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Blue Elephant’s tom yum talay with plenty of seafood. – Pictures by CK LimBlue Elephant’s tom yum talay with plenty of seafood. – Pictures by CK LimAUCKLAND, JULY 30 — Walk into any hipster café these days and you’ll likely see a strong Antipodean influence.

New Zealand and Australia are proudly the originators of avocado toast and flat whites, brunch staples and artisanal coffee culture — though the jury’s still out on which country came up with which first.

Little surprise then that these items are firm favourites on Kiwi and Aussie menus. Yet after one plate of Eggs Benedict too many, one hankers for something with a bit more of a kick after bungee jumping off Auckland’s Sky Tower or a ride on Melbourne’s City Circle Tram.

Something sweet, sour, savoury and spicy — the flavours of South-east Asia, whose thriving migrant communities have made homes for themselves Down Under.

Songs of the elephant in Auckland

Hidden behind the row of historic Parnell shops is The Elephant House, a Kiwi crafts haven. It is here — ensconced amidst greenery and next to stores offering art, woodwork, pounamu (the Maori name for greenstone) and bone carvings — we find Blue Elephant, a charming Thai restaurant run by Kaenjan (Karen) Nungtaisong and Wayne Bevins.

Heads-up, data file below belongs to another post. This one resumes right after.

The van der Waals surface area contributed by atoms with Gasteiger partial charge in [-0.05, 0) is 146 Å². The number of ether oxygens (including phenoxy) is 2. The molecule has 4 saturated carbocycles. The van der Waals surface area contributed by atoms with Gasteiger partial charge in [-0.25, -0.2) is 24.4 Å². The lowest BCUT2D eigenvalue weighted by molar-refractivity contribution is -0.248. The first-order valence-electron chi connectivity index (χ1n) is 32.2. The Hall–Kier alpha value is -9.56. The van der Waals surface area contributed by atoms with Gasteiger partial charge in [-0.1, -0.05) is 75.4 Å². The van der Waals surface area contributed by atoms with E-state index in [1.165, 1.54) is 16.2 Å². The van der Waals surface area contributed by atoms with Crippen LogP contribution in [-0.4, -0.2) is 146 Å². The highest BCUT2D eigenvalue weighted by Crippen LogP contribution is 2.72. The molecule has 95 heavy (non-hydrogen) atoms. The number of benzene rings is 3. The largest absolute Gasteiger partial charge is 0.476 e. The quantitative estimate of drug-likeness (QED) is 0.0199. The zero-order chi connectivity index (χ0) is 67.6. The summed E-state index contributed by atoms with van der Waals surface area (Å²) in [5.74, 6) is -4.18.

Aroi Dee Thai herb wraps (prawns and barbecued duck wrapped in fresh spinach leaves) (left). Grilled sausages made from minced pork and Thai herbs (right)Aroi Dee Thai herb wraps (prawns and barbecued duck wrapped in fresh spinach leaves) (left). Grilled sausages made from minced pork and Thai herbs (right)Auckland’s Blue Elephant is a Thai restaurant ensconced amidst greeneryAuckland’s Blue Elephant is a Thai restaurant ensconced amidst greeneryWe begin with a platter of Blue Elephant’s most popular entrées. The Aroi Dee Thai herb wraps turn out to be prawns and barbecued duck wrapped in fresh spinach leaves with a heady blend of finely chopped capsicum, roasted peanuts, lemon and toasted coconut.